Who Can Have CAR-T Therapy?
CAR-T therapy is available for some children who have leukemia and some adults who have lymphoma. Individuals who have other types of cancer might undergo CAR-T therapy as part of a clinical trial.
Doctors may recommend CAR-T therapy for patients who are 25 or younger and have a type of leukemia called B cell ALL. These patients may:
- Be newly diagnosed children.
- Have undergone two unsuccessful treatment cycles.
- Have relapsed after a bone marrow or stem cell transplant.
- Have relapsed at least twice.
- Have recovered from leukemia, but the cancer has come back, and chemotherapy isn't working.
- Have recovered from leukemia, but the cancer has come back, and they can't have a stem cell transplant because they aren't well enough or because they don't have a donor.
Doctors may also recommend CAR-T therapy for adults who have one of three types of lymphoma: diffuse large B cell lymphoma, primary mediastinal B cell lymphoma, or mantle cell lymphoma. In some patients, the diffuse B cell lymphoma or primary mediastinal lymphoma has grown or relapsed after two or more treatments. In other patients, the mantle cell lymphoma has grown or relapsed after a treatment involving a targeted drug called a Bruton's tyrosine kinase inhibitor.
As patients must fulfill specific criteria to undergo CAR-T therapy, only around 200 adults and a few children undergo the treatment each year.
What Are the Side Effects of CAR-T Therapy?
As CAR-T therapy is a relatively new treatment, doctors might not know about all possible side effects yet. However, known side effects include:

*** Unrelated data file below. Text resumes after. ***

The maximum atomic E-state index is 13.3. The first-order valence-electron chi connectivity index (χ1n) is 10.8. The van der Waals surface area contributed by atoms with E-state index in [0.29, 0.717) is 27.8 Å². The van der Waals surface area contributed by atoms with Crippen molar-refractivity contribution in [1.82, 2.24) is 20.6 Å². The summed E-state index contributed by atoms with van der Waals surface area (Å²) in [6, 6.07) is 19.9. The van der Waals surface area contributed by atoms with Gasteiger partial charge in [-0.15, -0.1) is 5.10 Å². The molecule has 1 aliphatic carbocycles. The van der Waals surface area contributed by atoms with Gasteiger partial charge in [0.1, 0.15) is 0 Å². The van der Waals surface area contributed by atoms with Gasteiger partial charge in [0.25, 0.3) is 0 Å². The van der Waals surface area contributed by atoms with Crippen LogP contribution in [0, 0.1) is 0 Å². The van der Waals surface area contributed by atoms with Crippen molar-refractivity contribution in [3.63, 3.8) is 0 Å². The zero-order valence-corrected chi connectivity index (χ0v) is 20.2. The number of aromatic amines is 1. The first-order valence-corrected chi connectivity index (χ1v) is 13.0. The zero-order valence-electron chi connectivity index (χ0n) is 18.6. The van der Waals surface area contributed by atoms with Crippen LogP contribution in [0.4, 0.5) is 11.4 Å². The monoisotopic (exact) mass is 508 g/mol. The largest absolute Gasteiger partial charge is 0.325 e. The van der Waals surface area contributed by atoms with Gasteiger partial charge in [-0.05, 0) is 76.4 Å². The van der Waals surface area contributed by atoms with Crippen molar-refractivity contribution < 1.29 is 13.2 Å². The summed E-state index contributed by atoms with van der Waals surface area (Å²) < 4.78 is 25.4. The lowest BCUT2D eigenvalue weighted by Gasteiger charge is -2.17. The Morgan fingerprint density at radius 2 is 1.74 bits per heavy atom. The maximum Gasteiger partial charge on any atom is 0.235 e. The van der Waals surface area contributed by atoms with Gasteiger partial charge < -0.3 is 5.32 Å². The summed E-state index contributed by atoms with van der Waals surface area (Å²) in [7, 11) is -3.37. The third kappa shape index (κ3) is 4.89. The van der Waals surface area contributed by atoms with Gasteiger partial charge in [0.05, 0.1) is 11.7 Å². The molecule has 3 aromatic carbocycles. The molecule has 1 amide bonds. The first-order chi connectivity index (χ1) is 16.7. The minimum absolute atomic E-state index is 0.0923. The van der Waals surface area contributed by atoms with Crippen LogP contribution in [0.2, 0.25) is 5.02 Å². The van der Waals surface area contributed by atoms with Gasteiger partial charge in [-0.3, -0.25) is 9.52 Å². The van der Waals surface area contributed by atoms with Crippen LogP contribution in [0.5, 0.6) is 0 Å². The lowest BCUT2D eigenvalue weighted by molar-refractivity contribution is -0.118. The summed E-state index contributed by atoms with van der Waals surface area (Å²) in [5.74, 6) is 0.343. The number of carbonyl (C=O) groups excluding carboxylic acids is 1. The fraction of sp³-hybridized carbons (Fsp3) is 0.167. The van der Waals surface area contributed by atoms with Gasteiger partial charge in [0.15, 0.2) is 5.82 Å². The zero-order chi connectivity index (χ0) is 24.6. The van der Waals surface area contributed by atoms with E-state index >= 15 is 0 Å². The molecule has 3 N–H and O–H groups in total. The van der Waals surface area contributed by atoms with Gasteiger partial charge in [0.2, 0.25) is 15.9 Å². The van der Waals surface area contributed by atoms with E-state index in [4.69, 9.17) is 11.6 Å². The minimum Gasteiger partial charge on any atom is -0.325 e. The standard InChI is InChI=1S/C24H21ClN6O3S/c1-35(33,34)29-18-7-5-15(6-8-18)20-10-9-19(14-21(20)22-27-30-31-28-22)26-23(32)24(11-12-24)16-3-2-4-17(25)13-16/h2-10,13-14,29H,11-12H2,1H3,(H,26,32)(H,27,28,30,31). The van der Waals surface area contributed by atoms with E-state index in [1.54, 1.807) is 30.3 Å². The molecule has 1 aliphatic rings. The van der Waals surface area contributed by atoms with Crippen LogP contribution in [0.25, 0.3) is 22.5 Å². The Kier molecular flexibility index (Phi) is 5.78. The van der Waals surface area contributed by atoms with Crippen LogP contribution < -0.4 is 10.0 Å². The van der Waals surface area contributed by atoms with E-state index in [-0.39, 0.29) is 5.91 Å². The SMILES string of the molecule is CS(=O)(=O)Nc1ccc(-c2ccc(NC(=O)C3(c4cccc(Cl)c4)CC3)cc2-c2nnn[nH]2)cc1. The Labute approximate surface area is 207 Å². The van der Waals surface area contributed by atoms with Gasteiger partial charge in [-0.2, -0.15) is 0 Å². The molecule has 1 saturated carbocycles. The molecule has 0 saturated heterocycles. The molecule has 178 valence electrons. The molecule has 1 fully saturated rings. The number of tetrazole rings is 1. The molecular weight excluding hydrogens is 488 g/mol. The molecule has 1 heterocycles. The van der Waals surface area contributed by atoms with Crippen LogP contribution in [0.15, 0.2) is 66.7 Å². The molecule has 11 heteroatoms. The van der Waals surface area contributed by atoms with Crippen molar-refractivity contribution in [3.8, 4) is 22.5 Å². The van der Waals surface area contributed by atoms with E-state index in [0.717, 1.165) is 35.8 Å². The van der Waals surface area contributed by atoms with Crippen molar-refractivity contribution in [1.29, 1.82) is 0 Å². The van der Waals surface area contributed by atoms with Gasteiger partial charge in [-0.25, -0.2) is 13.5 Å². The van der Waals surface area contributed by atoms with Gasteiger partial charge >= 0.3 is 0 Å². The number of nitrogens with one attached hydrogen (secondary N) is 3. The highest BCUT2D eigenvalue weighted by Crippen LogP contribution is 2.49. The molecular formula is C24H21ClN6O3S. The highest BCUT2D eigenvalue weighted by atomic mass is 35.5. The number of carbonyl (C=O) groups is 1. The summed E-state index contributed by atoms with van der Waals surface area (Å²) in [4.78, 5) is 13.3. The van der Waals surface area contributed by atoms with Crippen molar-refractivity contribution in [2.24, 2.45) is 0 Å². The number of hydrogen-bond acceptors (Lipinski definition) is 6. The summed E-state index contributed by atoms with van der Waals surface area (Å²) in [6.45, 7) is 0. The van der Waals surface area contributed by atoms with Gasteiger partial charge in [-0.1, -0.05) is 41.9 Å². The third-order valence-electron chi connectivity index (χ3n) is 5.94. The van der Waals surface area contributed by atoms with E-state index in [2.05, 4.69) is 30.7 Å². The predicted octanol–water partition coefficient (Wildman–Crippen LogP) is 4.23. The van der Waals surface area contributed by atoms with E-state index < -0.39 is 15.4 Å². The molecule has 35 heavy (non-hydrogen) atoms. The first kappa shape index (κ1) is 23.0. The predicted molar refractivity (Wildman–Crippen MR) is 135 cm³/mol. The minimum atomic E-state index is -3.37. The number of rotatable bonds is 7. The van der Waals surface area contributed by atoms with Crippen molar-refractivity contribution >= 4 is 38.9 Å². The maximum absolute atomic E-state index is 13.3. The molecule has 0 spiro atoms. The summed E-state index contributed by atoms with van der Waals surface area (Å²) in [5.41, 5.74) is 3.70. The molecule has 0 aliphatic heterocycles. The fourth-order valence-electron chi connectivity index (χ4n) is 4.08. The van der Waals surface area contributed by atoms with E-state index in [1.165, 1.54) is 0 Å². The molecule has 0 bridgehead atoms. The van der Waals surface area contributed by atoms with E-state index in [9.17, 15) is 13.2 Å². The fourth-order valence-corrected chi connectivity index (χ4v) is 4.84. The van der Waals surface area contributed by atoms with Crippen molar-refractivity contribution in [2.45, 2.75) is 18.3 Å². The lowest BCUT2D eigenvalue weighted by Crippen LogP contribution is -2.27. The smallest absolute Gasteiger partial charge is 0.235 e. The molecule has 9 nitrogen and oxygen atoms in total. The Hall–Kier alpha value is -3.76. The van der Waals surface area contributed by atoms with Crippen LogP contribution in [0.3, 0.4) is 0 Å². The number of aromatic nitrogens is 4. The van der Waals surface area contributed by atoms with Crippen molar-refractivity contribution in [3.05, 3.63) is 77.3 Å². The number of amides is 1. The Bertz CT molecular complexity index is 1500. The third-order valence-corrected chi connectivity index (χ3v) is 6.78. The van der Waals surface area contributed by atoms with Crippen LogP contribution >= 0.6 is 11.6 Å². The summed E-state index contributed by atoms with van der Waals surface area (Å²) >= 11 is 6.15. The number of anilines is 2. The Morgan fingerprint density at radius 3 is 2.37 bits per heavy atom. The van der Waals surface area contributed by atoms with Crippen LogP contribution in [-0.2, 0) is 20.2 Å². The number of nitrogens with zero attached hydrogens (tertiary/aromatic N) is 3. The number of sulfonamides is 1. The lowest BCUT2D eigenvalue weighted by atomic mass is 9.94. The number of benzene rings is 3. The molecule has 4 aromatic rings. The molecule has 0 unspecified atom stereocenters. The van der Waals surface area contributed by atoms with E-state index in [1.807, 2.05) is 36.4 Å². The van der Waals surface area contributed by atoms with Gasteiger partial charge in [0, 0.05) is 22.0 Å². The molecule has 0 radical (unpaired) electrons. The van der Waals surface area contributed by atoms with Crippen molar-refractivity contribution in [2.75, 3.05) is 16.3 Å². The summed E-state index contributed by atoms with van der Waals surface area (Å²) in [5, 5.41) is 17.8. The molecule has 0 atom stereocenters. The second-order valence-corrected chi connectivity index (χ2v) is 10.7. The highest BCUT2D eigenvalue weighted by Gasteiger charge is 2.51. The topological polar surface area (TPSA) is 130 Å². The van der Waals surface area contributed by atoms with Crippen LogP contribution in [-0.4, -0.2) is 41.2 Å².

- Allergic reactions to the CAR-T cells. Symptoms of an allergic reaction may include a high temperature, chills, feeling sick, vomiting, and difficulty breathing. Patients take medication before receiving the CAR-T cells to reduce the likelihood of a reaction.
- Neurological changes. CAR-T cells may cause problems in the brain (neurotoxicity). Symptoms may be mild or severe and can include headaches, confusion and disorientation, altered consciousness, speech changes, and seizures. These symptoms might go away on their own, or the patient may need treatment.
- Cytokine-release syndrome. Cytokines are proteins that boost the immune system. CAR-T therapy stimulates the immune system to produce more cytokines, which can cause a patient to experience a fever, dizziness due to low blood pressure, and difficulty breathing. These symptoms can emerge within a couple of weeks of the therapy. Patients can take a treatment for this syndrome, although some patients may need to visit the intensive care unit (ICU).
- Increased risk of infection. Some CAR-T therapies target a protein called CD 19, which is present on the surface of most B cells (another type of white blood cell). Like T cells, B cells help fight infection. However, CAR-T therapies that target the CD 19 protein also destroy B cells, making it difficult for a patient to fight infection. In this case, a patient can undergo immunoglobulin therapy.
- High uric acid levels in the blood (tumor lysis syndrome). Uric acid levels can increase when cancer cells break down quickly as it's difficult for the kidneys to cope with high levels of uric acid. Patients have regular blood tests to check for tumor lysis syndrome, and there are treatments available to reduce the levels of uric acid in the blood.
How Much Does CAR-T Therapy Cost?
Different companies manufacture different types of CAR-T therapies and at different costs. For example, while Kymriah's therapy costs $475,000 per patient, Yescarta's therapy costs $373,00. These costs will shift as more CAR-T therapies gain approval for wider patient populations.